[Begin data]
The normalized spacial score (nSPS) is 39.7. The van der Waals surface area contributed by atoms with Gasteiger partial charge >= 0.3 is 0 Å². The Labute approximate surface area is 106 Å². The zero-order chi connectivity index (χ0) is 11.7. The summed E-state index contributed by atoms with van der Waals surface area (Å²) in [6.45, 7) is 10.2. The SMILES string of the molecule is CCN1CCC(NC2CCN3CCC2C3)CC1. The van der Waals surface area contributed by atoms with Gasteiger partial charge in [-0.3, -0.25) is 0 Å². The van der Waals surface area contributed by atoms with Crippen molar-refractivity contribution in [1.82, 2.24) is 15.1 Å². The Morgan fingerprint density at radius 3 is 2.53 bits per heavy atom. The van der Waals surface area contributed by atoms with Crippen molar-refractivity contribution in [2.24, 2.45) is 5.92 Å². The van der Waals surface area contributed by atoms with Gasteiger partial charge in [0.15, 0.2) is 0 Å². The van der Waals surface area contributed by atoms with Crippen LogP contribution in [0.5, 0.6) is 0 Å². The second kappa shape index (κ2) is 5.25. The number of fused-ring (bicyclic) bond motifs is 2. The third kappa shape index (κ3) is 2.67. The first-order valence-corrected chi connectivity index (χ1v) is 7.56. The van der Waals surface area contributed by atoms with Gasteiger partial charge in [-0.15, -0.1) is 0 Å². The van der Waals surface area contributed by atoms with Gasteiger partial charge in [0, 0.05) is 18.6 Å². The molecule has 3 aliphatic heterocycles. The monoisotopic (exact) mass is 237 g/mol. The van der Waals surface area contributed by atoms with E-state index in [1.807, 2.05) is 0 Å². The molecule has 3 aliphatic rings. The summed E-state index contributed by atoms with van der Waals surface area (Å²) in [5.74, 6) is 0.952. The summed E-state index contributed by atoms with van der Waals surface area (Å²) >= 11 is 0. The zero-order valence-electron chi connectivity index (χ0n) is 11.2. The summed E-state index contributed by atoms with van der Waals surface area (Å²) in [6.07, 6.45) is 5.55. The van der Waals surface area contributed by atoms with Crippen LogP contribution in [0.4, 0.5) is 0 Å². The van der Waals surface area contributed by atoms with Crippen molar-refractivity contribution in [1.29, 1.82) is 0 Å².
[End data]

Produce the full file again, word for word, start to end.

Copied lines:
The normalized spacial score (nSPS) is 39.7. The van der Waals surface area contributed by atoms with Gasteiger partial charge >= 0.3 is 0 Å². The Labute approximate surface area is 106 Å². The zero-order chi connectivity index (χ0) is 11.7. The summed E-state index contributed by atoms with van der Waals surface area (Å²) in [6.45, 7) is 10.2. The SMILES string of the molecule is CCN1CCC(NC2CCN3CCC2C3)CC1. The van der Waals surface area contributed by atoms with Gasteiger partial charge in [-0.3, -0.25) is 0 Å². The van der Waals surface area contributed by atoms with Crippen molar-refractivity contribution in [1.82, 2.24) is 15.1 Å². The Morgan fingerprint density at radius 3 is 2.53 bits per heavy atom. The van der Waals surface area contributed by atoms with Crippen molar-refractivity contribution in [2.24, 2.45) is 5.92 Å². The van der Waals surface area contributed by atoms with Gasteiger partial charge in [0.15, 0.2) is 0 Å². The van der Waals surface area contributed by atoms with Crippen LogP contribution in [0.5, 0.6) is 0 Å². The second kappa shape index (κ2) is 5.25. The number of fused-ring (bicyclic) bond motifs is 2. The third kappa shape index (κ3) is 2.67. The first-order valence-corrected chi connectivity index (χ1v) is 7.56. The van der Waals surface area contributed by atoms with Gasteiger partial charge in [-0.15, -0.1) is 0 Å². The van der Waals surface area contributed by atoms with Gasteiger partial charge in [0, 0.05) is 18.6 Å². The molecule has 3 aliphatic heterocycles. The monoisotopic (exact) mass is 237 g/mol. The van der Waals surface area contributed by atoms with E-state index in [1.807, 2.05) is 0 Å². The molecule has 3 aliphatic rings. The summed E-state index contributed by atoms with van der Waals surface area (Å²) in [5.74, 6) is 0.952. The summed E-state index contributed by atoms with van der Waals surface area (Å²) >= 11 is 0. The zero-order valence-electron chi connectivity index (χ0n) is 11.2. The summed E-state index contributed by atoms with van der Waals surface area (Å²) in [6.07, 6.45) is 5.55. The van der Waals surface area contributed by atoms with Crippen LogP contribution in [0.4, 0.5) is 0 Å². The van der Waals surface area contributed by atoms with Crippen molar-refractivity contribution in [1.29, 1.82) is 0 Å².